It’s not just the emotional abuse. The anxiety, depression and sleeplessness before shifts… It’s just so much more than that.
It’s the helplessness.
There is a patient that has been with us for 2 years. She is so physically, mentally and emotionally draining that she must rotate between units, giving the staff a so-called “break.” Even in writing this – I can’t fully explain what a shift with her entails. Had a water pitcher thrown at your head? Had death threats uttered to you? Have you ever had someone make you regret your career choice…?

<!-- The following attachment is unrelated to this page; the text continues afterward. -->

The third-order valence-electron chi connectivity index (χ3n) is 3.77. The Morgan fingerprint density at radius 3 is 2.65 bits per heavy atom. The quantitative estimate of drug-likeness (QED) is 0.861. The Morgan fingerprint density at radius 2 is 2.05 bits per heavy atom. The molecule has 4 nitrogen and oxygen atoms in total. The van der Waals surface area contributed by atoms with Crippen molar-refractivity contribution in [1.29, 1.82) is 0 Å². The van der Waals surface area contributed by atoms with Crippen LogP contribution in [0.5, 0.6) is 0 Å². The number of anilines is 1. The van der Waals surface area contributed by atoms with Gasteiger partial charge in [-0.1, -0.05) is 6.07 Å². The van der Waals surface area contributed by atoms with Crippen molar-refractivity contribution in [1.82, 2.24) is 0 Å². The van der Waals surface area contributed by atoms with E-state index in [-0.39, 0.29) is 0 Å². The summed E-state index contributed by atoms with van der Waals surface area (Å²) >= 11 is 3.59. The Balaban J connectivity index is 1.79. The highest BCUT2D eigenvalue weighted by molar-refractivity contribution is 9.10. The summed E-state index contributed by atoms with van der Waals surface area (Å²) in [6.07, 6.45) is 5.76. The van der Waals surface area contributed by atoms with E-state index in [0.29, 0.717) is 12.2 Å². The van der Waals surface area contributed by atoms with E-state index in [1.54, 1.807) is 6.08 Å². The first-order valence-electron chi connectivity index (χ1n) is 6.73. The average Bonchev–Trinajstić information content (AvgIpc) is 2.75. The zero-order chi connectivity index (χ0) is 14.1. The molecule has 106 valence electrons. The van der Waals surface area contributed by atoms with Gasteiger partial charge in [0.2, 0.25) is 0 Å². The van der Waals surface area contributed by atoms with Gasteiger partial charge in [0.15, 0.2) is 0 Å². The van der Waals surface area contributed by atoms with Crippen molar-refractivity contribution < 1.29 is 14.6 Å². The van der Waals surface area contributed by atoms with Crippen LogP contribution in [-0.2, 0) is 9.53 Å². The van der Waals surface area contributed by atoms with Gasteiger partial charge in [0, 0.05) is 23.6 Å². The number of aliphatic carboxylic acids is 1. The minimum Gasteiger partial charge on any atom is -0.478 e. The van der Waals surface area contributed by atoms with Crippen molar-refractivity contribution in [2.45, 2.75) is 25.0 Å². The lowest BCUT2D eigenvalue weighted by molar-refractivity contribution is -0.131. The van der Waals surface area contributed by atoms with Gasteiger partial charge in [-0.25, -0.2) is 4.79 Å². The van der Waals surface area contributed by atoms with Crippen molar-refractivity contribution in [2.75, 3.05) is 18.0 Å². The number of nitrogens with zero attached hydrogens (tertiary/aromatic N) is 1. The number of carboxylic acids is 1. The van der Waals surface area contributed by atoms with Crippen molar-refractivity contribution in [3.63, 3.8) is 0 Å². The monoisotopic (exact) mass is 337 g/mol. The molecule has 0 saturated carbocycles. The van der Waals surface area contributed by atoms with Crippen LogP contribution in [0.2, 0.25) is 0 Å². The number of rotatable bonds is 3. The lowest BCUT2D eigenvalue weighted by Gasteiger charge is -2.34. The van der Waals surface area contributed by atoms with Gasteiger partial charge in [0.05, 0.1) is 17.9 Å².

I caught a patient stealing supplies from a treatment room. The patient reluctantly returned the items but was aggressive while doing it. Once the patient was completed with treatment, the patient was escorted to exit by our “hands off” security. Patient verbally threatened to deal with me outside the hospital in the community. The OPP was contacted and the patient was charged with “uttering threats.” My employer did nothing to support me. They did not charge the patient with theft. The OPP spoke to the management team and told me management “didn’t want to get involved.” The OPP placed visitation restrictions on the patient and a protection order to have no contact with myself or my family. My employer has failed to supply a picture or description of the patient in my department for others to be aware of my safety. Unfortunately none of my coworkers is surprised with the reaction of our management team.